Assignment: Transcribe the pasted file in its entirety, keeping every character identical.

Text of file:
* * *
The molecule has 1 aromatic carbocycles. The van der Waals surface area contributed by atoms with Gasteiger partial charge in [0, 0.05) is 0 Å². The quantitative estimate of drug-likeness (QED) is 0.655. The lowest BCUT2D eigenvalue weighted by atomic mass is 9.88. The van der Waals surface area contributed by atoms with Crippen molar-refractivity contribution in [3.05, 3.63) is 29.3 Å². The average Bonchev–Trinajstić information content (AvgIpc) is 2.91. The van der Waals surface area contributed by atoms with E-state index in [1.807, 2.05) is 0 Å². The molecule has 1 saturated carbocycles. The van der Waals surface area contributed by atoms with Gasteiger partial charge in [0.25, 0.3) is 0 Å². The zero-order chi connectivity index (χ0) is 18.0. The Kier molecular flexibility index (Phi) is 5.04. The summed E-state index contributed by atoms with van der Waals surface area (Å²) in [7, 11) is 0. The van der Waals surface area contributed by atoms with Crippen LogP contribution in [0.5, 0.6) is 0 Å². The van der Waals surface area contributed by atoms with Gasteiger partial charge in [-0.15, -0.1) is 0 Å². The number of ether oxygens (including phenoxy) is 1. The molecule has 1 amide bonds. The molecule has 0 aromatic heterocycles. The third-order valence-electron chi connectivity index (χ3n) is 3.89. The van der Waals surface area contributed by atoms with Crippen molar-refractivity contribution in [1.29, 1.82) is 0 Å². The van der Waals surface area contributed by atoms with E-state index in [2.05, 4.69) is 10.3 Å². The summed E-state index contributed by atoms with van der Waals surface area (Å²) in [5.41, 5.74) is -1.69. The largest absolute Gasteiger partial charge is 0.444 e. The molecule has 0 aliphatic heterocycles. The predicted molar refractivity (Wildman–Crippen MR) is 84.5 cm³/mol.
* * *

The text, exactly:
The molecule has 1 aromatic carbocycles. The van der Waals surface area contributed by atoms with Gasteiger partial charge in [0, 0.05) is 0 Å². The quantitative estimate of drug-likeness (QED) is 0.655. The lowest BCUT2D eigenvalue weighted by atomic mass is 9.88. The van der Waals surface area contributed by atoms with Crippen molar-refractivity contribution in [3.05, 3.63) is 29.3 Å². The average Bonchev–Trinajstić information content (AvgIpc) is 2.91. The van der Waals surface area contributed by atoms with E-state index in [1.807, 2.05) is 0 Å². The molecule has 1 saturated carbocycles. The van der Waals surface area contributed by atoms with Gasteiger partial charge in [0.25, 0.3) is 0 Å². The zero-order chi connectivity index (χ0) is 18.0. The Kier molecular flexibility index (Phi) is 5.04. The summed E-state index contributed by atoms with van der Waals surface area (Å²) in [7, 11) is 0. The van der Waals surface area contributed by atoms with Crippen LogP contribution in [0.5, 0.6) is 0 Å². The van der Waals surface area contributed by atoms with Gasteiger partial charge in [-0.15, -0.1) is 0 Å². The number of ether oxygens (including phenoxy) is 1. The molecule has 1 amide bonds. The molecule has 0 aromatic heterocycles. The third-order valence-electron chi connectivity index (χ3n) is 3.89. The van der Waals surface area contributed by atoms with Crippen molar-refractivity contribution in [1.29, 1.82) is 0 Å². The van der Waals surface area contributed by atoms with E-state index in [2.05, 4.69) is 10.3 Å². The summed E-state index contributed by atoms with van der Waals surface area (Å²) in [5.41, 5.74) is -1.69. The largest absolute Gasteiger partial charge is 0.444 e. The molecule has 0 aliphatic heterocycles. The predicted molar refractivity (Wildman–Crippen MR) is 84.5 cm³/mol.